An analysis of fecal flora demonstrated that daily intake of LcS-fermented milk increased useful bacteria (bifidobacteria, lactobacillus), reduced harmful bacteria (coliform group), and increased short chain fatty acids, suggesting that an improved intestinal flora and environment contributed to alleviation of the gastroenteritis symptom.
Norovirus is known to be a leading cause of acute infectious gastroenteritis, which can occasionally increase in severity, especially in elderly individuals with compromised immune systems at risk of developing dehydration. There has recently been an epidemic of the mass infection at facilities for the elderly. Prevention of such infections is a challenge.
Little data are available concerning the effects of probiotics such as lactobacillus, and no report is available on norovirus as far as we know.
The authors’ findings indicate that probiotic supplementation may serve as an effective means of prevention from infectious gastroenteritis, including those due to norovirus at facilities where elderly individuals with compromised immune systems live in groups.
The findings were published on April 27, 2011, in the online version of the British Journal of Nutrition, a scientific journal.
Norovirus is known to be a major cause of acute infectious gastroenteritis. Norovirus infection is transmitted orally via fingers and contaminated foods, and causes vomiting, diarrhea and/or abdominal pain when it proliferates in the intestine. It may be mild with a quick recovery for healthy individuals, but can become severe in infants or the elderly with compromised immune systems, and even lead to death as a result of aspiration pneumonia following vomiting or severe dehydration. Particularly at nursing homes, where elderly individuals with compromised immune systems live communally, risk management against infectious diseases is critical. It is, however, very difficult to fully control infection, and thus minimizing harm from infection is challenging.
The research group studied the efficacy in prevention from norovirus infection by means of intake of lactobacillus (Lactobacillus casei strain Shirota ; LcS), which has been known to protect against infection and have immune-regulatory properties.
The study was conducted in 77 elderly individuals living at a nursing home (average age 84). The subjects were divided into two groups: one was an intake group (39) and the other a non-intake group (38). The intake group was given one LcS fermented milk serving (one bottle of 80mL containing 40 billion LcS) daily over a long period of time from the beginning of October 2006. The health condition of the two groups was checked based on daily health records, and if diarrhea was observed, a fecal sample was collected and examined with a norovirus detection kit. Many of the subjects developed norovirus gastroenteritis in December 2006. Although the incidence of infection did not differ significantly between the two groups, the period with fever of 37 C or higher was shorter in the intake group than in the non-intake group.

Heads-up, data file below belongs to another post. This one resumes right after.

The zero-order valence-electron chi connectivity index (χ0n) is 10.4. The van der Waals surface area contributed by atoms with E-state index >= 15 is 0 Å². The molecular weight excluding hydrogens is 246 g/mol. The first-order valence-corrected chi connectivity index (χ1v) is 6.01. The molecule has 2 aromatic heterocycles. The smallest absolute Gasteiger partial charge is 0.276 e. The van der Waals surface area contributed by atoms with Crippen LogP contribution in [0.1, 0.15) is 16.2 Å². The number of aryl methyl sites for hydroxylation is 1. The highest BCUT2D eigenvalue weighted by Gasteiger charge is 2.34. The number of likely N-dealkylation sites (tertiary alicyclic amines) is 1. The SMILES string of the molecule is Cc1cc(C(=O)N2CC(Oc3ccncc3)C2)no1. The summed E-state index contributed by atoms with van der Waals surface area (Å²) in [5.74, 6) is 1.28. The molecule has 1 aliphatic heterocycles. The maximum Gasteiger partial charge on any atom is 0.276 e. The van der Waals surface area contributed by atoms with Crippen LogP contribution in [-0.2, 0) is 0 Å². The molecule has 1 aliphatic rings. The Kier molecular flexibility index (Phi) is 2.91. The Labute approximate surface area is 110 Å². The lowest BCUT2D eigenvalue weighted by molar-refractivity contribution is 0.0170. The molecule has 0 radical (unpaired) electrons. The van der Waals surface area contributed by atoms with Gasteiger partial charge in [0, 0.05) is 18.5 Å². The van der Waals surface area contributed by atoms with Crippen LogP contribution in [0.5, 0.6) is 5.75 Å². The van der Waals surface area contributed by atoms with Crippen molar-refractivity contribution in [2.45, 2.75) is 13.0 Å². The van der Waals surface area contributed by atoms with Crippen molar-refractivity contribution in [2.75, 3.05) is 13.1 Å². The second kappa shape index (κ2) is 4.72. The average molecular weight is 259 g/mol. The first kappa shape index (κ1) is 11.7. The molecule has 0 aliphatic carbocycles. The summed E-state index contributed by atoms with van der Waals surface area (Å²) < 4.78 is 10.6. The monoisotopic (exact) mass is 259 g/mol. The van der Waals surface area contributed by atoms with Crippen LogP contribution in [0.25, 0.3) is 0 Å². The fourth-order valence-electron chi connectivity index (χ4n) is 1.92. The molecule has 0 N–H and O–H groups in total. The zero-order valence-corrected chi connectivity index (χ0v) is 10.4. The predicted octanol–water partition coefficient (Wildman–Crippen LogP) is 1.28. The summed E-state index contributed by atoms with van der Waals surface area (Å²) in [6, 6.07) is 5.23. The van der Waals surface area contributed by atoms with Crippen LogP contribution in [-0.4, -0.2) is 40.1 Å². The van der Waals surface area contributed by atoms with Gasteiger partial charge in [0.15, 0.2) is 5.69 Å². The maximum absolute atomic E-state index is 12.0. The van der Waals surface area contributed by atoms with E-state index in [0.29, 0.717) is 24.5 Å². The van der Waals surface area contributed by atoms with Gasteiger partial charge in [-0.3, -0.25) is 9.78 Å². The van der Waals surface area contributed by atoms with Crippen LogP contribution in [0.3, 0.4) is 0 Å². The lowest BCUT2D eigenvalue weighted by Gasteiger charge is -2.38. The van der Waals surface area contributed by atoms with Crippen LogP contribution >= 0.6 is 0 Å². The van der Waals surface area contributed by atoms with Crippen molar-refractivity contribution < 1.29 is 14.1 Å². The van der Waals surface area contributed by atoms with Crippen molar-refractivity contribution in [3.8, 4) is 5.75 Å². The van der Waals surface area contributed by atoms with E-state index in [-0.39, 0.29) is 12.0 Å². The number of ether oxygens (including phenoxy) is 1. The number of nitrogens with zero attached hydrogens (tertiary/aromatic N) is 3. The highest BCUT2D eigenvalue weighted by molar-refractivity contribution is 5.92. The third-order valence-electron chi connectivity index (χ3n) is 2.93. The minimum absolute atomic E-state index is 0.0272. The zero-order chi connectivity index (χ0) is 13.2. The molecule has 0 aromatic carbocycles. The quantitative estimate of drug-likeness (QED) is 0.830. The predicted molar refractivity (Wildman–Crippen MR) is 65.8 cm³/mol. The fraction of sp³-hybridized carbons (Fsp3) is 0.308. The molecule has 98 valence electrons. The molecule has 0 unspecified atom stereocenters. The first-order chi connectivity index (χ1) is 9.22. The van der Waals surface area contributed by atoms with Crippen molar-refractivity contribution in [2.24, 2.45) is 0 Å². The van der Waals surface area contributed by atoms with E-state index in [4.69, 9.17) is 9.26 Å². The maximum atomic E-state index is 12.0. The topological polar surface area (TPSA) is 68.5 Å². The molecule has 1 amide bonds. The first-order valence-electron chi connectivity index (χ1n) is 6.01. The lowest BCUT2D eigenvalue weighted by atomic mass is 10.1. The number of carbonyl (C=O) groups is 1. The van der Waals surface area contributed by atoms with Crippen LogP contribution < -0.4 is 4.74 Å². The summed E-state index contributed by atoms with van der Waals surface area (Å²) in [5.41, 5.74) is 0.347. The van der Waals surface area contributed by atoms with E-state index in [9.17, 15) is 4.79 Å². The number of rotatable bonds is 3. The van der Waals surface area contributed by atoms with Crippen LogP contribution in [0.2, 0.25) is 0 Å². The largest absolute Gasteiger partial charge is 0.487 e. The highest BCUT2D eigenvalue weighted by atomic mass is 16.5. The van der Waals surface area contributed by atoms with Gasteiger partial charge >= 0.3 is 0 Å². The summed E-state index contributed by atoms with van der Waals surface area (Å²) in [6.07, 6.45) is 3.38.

Ten individuals living at the same facility (average age 83) were given one of the same LcS fermented milk servings daily for two months, and fecal flora was then compared to pre-intake levels. Results demonstrated that beneficial bifidobacteria and lactobacillus increased with intake of LcS fermented milk. On the other hand, harmful coliform bacteria decreased and the detection rate of Pseudomoanas, which can cause opportunistic and/or nosocomial infections, also decreased. In addition, the intake of LcS fermented milk increased the overall concentration of fecal short-chain fatty acids (SCFAs).
This study suggests that intake of LcS fermented milk is effective in decreasing fever brought on by norovirus infection. The intake of LcS fermented milk also increased bifidobacteria and lactobacillus, reduced coliform bacteria and Pseudomonas, and increased SCFA concentration (primarily acetic acid). Intestinal SCFAs suppress the growth of pathogenic organisms such as the coliform group, improve absorption capacity of water and electrolytes and peristalsis of the bowel, and also serve as an energy source for the enterocytes. Continuous intake of LcS fermented milk has also been reported to aid the recovery of reduced natural killer cell activity. It thus appears that the key factor in alleviating fever resulting from the intake of LcS fermented milk is enhanced defense function of the host due to factors such as improved intestinal flora and immunomodulatory function.
The results of this study suggest that LcS can be expected to contribute as an effective means of protection against infectious gastroenteritis including norovirus infection, and respiratory and other infections at facilities where elderly individuals with compromised immune systems live communally.
From the May 10, 2011, Prepared Foods' Daily News.